Growing up, most males are never given a rundown on how or what they should do to keep their penis clean. Beyond washing it with water, is there anything else you need to be doing?
It’s a shame some people think talking about cleaning and caring for our genitals is embarrassing or taboo. We probably know more about hair care than penis care.
The penis is simply another part of our anatomy, so cleaning should be relatively straight forward.
If you’ve been circumcised, where your foreskin was removed soon after birth, your penis will look something like the one in the diagram (below, right), with the head (or glans) always exposed.
But if you have a foreskin (below left and centre), there are some extra things to think about when washing, which we’ll get to soon.
CC BY-ND Foreskin facts
But first, some foreskin facts. From around the time you turn five, your foreskin
separates from the head of your penis, bit by bit. This allows you to pull back your foreskin (retract it). In some boys, the foreskin can stay partially stuck to the head of the penis until puberty.
never forcibly pull back your foreskin. That’ll be painful, you could bleed, you could scar, or have other complications. OK, now for the washing part
Once your foreskin separates easily from the glans, gently retract and clean underneath the foreskin with each bath or shower. Then, after washing, pull the foreskin forward to its normal position.
When it’s time to dry off, retract the foreskin again so you can dry the head of the penis with a towel. Then, you guessed it, pull the foreskin forward to its normal position.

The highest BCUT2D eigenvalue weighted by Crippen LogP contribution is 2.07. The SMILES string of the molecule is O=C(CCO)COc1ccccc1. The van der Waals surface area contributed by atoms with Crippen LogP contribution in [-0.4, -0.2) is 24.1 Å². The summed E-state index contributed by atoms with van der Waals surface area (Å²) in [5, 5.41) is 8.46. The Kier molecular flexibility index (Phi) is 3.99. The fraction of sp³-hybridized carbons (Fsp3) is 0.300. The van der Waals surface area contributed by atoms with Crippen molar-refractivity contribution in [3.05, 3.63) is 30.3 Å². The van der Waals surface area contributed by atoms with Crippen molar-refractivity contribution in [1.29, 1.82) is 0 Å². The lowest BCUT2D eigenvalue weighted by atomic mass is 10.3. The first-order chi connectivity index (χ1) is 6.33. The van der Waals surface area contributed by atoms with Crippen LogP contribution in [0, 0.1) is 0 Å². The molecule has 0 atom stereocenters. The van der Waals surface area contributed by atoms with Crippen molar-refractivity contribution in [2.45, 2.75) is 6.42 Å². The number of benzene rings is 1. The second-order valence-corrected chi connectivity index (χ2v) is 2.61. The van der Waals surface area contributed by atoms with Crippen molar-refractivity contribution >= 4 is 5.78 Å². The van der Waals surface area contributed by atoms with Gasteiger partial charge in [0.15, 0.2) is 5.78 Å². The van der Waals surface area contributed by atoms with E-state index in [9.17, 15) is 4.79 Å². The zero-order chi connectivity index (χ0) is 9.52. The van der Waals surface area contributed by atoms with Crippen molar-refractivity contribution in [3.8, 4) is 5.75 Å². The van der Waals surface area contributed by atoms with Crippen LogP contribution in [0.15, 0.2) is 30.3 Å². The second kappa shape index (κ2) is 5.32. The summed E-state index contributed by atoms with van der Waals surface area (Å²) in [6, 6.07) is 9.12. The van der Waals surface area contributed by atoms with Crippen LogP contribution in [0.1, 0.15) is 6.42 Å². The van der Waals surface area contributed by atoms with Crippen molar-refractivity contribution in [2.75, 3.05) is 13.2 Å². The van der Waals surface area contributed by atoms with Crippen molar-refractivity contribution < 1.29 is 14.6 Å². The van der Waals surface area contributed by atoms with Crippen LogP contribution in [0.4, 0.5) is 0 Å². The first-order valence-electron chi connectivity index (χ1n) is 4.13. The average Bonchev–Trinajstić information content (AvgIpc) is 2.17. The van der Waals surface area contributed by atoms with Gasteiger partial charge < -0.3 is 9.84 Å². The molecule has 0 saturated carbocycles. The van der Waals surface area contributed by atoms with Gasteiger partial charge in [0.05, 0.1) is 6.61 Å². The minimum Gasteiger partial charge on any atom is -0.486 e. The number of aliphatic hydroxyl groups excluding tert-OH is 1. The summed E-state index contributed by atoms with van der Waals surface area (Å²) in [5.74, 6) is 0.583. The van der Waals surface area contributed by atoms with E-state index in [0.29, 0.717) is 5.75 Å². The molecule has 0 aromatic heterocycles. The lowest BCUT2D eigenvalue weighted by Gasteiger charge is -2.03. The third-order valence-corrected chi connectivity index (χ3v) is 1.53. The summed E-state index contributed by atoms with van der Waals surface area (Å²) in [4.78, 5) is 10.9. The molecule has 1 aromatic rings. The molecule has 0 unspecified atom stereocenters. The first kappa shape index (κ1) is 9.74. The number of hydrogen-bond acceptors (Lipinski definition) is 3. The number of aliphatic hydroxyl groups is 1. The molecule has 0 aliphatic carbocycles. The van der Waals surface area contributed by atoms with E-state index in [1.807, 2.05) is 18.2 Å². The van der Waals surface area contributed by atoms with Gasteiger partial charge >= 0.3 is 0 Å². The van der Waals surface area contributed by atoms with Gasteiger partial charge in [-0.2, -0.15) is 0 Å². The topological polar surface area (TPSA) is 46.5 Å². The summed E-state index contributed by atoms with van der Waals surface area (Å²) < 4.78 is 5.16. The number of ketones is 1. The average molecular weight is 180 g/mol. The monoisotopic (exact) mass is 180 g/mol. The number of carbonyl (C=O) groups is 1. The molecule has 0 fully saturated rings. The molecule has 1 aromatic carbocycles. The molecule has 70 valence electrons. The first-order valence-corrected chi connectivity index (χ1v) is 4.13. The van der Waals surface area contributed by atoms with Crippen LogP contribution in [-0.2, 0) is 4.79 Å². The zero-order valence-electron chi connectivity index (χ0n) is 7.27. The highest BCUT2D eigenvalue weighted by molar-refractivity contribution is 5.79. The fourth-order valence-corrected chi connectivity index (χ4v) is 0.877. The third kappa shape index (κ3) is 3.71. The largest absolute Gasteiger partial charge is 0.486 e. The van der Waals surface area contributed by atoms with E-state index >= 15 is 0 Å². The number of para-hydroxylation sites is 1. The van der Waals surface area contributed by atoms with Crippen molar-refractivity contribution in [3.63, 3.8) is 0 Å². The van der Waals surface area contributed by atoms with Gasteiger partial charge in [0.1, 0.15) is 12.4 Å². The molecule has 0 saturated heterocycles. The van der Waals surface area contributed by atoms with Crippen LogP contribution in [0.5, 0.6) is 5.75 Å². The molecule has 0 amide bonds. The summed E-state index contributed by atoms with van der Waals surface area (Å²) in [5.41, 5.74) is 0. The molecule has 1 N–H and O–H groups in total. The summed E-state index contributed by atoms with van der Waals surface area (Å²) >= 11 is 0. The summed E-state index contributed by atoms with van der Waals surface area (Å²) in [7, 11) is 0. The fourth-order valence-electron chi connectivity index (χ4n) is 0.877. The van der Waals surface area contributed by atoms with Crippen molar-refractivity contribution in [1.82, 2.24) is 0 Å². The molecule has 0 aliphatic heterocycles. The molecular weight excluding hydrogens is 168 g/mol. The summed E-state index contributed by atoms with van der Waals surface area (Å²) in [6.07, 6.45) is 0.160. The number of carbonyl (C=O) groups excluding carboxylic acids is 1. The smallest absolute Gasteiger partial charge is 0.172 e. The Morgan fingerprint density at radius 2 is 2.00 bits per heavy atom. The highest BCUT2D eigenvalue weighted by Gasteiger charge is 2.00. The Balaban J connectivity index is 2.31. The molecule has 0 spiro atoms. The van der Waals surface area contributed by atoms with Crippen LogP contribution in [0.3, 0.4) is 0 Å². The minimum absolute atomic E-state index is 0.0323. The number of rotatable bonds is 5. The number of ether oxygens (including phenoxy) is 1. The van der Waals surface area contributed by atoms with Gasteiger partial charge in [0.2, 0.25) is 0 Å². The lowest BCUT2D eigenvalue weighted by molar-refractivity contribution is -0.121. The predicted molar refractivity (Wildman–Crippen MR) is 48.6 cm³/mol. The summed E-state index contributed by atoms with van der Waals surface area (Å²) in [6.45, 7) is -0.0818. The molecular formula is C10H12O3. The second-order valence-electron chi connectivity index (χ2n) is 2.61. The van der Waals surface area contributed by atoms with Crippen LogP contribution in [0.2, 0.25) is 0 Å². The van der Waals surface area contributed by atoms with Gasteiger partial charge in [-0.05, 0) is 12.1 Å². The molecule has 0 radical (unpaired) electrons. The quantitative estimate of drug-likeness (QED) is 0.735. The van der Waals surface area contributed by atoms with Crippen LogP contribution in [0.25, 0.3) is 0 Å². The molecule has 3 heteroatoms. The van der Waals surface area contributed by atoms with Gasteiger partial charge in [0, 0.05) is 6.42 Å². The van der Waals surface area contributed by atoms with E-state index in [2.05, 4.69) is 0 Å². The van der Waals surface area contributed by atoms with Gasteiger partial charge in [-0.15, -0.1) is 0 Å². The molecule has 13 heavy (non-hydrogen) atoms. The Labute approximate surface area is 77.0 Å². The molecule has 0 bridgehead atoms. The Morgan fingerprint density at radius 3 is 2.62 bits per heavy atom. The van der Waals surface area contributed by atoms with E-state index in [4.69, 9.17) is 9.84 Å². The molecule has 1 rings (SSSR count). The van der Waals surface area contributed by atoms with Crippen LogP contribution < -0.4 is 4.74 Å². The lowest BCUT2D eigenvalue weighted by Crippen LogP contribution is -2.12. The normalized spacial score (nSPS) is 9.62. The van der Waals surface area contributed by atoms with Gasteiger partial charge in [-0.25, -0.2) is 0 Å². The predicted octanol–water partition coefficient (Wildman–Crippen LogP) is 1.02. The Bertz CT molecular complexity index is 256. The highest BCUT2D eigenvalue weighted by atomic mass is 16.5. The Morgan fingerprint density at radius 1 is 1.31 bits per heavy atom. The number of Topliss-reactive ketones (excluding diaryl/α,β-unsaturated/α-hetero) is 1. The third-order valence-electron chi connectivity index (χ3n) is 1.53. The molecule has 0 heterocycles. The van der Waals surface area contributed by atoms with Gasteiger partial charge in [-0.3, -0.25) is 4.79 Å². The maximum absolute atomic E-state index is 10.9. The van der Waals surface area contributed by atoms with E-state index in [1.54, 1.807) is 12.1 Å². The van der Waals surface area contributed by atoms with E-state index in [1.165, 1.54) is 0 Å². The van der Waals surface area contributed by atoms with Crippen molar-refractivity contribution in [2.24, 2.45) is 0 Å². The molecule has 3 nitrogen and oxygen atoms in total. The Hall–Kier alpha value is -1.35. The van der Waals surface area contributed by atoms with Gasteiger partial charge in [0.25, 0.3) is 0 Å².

It’s OK to clean with soap whether you have a foreskin or not. But generally, too much soap is worse than none at all. Excessive cleaning removes essential body oils that would normally keep our skin moist and reduce friction. If you have sensitive skin, you can use a soap-free wash from the chemist.
What about smegma?
Smegma is a thick, whitish discharge consisting of a build-up of dead skin cells, oil and other fluids under the foreskin. And it’s very useful. It protects and lubricates the penis.
Some people have oilier skin than others and
tend to have more smegma.
So some smegma is normal, but if you have too much or it becomes smelly, you may need to clean more. Things to watch out for (and when to see your GP)
If the head of your penis becomes painful, red, itchy and has a discharge, you may have a treatable condition called
It’s more common if you have a foreskin. And the bacteria and fungus that cause it like the warm and moist conditions under there.
Skin disorders, infection, poor hygiene, friction from sexual activity, and using too much soap all
cause the condition.
You can clear a mild case with good hygiene and simple treatments, such as an antiseptic or antifungal cream. You can buy these from any pharmacy. In addition to the medication, the cream itself helps protect and moisturise the inflammed skin.
If you have balanitis you may need to be more careful than usual to avoid urine irritating your inflamed skin. Retract your foreskin when you urinate. Dry the head of the penis gently after you finish.
If your penis is still inflamed after a week of these simple measures it’s
best to see your GP. They can then investigate other causes, such as psoriasis or an allergy. Key points
clean under the foreskin, using soap, but not too much
smegma is normal
if you have any concerns, see your GP.
I Need to Know is our series for teens in search of reliable, confidential advice about life’s tricky questions. Here are some questions we’ve already answered.
David King, Senior Lecturer, The University of Queensland
This article is republished from
The Conversation under a Creative Commons license.